I'm 51 years old, but I might as well be 100 when it comes to my workplace. These days, in a culture that values youth and the ability to competently do your job above all else, it's tougher than ever for an unqualified person my age to get by. How is someone like me supposed to survive in that environment when he's surrounded by younger guys way more capable, adaptable, and hardworking than he is?
It's getting to be ridiculous.
Stupid me, I used to think seniority mattered. But after three decades of just going through the motions day in and day out, along come these college-age hotshots whose biggest assets seem to be a birth certificate with 1987 on it and the capacity to do the same work I do much more efficiently and with a better attitude. I'd already been barely doing my job for years when these guys were still learning to read, excelling at their schoolwork, and turning in their assignments on time! And what's my reward? Playing second banana to a bunch of vastly superior young men who couldn't tell you the first thing about cutting corners!
Let's face it, it's 2011, and there's just no place for someone as advanced in age and terrible at his chosen profession as I am. Next stop, the nursing home, I guess.
For one thing, these kids were raised on computers, so they automatically have a huge advantage over geezers like me who still remember floppy disks and are far too lazy and entitled to learn even the basics of the new accounting software. They've also got more energy than I do, so of course they're going to get more done than some old fart who takes two-and-a-half-hour lunch breaks and constantly uses the office phone for personal calls.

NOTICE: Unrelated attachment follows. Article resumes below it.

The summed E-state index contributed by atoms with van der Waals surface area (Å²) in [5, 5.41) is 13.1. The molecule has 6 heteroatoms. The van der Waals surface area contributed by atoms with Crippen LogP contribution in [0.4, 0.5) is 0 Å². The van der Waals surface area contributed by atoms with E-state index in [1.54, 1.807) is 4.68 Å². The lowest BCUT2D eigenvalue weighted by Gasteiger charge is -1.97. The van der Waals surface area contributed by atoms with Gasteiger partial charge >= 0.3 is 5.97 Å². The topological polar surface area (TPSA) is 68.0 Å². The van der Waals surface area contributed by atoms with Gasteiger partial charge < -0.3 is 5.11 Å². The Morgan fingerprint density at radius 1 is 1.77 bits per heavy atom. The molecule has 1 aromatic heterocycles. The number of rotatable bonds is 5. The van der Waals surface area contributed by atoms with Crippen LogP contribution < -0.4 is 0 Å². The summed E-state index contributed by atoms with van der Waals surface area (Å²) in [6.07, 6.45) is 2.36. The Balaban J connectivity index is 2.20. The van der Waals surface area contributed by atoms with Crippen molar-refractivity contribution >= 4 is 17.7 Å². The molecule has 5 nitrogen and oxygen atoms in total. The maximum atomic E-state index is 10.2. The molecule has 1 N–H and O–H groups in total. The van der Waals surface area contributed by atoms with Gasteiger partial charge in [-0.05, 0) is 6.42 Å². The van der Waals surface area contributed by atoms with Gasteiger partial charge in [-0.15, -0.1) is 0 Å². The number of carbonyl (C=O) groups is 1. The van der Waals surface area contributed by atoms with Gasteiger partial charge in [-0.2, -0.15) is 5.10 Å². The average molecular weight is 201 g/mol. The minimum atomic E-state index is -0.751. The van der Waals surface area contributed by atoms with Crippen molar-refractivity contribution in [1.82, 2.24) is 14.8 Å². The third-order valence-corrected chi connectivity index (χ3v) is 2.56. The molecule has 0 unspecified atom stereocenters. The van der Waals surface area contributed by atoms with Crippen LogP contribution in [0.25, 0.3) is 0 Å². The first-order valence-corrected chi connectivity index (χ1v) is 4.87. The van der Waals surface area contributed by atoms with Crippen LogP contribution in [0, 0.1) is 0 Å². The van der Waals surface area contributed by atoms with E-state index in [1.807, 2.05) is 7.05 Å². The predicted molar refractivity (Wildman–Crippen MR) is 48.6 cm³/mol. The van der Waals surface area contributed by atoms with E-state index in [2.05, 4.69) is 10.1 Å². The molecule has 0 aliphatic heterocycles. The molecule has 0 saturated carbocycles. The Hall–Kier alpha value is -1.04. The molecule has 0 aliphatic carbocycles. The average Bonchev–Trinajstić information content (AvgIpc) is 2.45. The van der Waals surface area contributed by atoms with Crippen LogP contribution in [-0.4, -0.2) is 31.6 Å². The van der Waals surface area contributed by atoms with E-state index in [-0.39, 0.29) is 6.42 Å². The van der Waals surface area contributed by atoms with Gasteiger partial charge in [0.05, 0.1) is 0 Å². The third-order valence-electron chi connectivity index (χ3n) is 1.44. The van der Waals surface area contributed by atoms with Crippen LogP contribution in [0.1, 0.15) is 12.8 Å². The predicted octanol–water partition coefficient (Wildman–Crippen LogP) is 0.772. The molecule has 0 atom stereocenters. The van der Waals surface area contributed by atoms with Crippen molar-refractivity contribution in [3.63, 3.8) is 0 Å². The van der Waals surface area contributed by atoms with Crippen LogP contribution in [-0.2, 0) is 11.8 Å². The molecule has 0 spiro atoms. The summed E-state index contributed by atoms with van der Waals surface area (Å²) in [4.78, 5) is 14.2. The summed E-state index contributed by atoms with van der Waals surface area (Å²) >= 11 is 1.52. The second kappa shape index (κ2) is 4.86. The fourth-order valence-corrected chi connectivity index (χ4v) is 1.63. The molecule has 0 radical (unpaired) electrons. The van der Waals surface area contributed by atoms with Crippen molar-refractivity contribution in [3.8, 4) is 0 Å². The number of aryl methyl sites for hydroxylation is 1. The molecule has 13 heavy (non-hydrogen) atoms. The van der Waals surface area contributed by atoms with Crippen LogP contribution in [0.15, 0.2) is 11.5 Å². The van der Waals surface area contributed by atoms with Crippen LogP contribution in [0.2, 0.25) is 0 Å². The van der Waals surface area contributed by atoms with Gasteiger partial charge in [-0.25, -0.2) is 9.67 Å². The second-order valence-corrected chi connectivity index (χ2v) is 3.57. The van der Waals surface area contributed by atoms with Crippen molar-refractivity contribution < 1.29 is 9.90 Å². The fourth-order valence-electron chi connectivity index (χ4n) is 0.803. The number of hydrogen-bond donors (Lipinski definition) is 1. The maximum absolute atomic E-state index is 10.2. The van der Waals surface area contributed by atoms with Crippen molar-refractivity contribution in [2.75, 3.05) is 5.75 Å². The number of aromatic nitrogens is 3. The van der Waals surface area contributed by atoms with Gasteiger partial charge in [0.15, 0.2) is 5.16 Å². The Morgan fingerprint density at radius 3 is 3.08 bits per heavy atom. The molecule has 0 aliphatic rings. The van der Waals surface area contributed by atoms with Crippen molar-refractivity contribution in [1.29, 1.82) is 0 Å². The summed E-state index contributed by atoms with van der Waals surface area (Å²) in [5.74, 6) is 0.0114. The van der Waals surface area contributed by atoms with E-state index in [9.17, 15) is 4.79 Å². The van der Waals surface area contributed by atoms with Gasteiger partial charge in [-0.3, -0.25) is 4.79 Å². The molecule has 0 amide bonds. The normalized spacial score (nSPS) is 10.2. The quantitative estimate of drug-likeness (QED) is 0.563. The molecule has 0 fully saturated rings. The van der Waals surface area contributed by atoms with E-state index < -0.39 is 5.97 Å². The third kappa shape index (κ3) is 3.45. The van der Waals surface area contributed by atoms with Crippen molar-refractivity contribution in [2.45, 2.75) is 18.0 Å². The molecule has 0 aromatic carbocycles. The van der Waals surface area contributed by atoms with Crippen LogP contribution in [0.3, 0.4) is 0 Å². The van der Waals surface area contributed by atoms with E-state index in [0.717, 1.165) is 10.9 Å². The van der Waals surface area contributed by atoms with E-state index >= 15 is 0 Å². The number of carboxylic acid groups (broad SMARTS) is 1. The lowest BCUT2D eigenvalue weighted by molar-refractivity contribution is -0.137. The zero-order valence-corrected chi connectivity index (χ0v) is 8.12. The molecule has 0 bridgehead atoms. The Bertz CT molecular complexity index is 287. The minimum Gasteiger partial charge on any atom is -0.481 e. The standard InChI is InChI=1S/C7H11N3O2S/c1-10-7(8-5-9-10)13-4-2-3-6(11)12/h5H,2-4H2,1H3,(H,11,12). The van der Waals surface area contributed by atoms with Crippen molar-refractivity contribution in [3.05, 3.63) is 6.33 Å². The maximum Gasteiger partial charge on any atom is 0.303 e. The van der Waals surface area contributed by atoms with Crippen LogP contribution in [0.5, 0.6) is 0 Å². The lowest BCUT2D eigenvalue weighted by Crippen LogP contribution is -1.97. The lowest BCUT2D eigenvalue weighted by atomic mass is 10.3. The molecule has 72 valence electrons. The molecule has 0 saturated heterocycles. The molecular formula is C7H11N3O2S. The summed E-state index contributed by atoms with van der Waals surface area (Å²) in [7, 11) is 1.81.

Excuse me for having a few gray hairs and not meeting a deadline in the past 14 years.
And these inexperienced twentysomethings are like raw clay to management, waiting to be molded into whatever shape the higher-ups want. They look at the young guys, and then they look at me, with my wrinkles and my long, documented history of consistently failing to follow the most rudimentary directions, and guess who gets the promotion every time?
Ding, ding, ding! You win a prize if you said the rosy-cheeked tyke who's my better by any reliable measure of performance and who seems to truly care about this company in a way I have not in a very long time, if ever.
That's how it is, though. There's no bigger crime than hitting middle-age in a business climate where youth and not being hopelessly inept are king.
I can't help but think about my future sometimes—at least what's left of it. After all, I'm not getting any younger or more professionally adept. It's only a matter of time before my boss calls me in and tells me I'm being let go to make room for some 25-year-old go-getter who actually deserves to be working here. Sure, I'll protest, but it will only prolong the inevitable. Fact is, the day you turn 40 and hand in a really sloppy report for what seems like the hundredth consecutive time and then make up a dozen excuses as to why it wasn't your fault, the writing's already on the wall.
I don't blame the young guys for trying to make a splash. They're young and brash and still possess that sense of pride I haven't experienced since the first Bush administration. But while they might feel indestructible now, someday they'll be exactly like me: a paunchy old man who needs bifocals and made the unfortunate mistake of living long enough to be an out-of-touch relic of no use to anyone while also refusing to do anything to remain relevant.
And who clearly should never have been hired in the first place.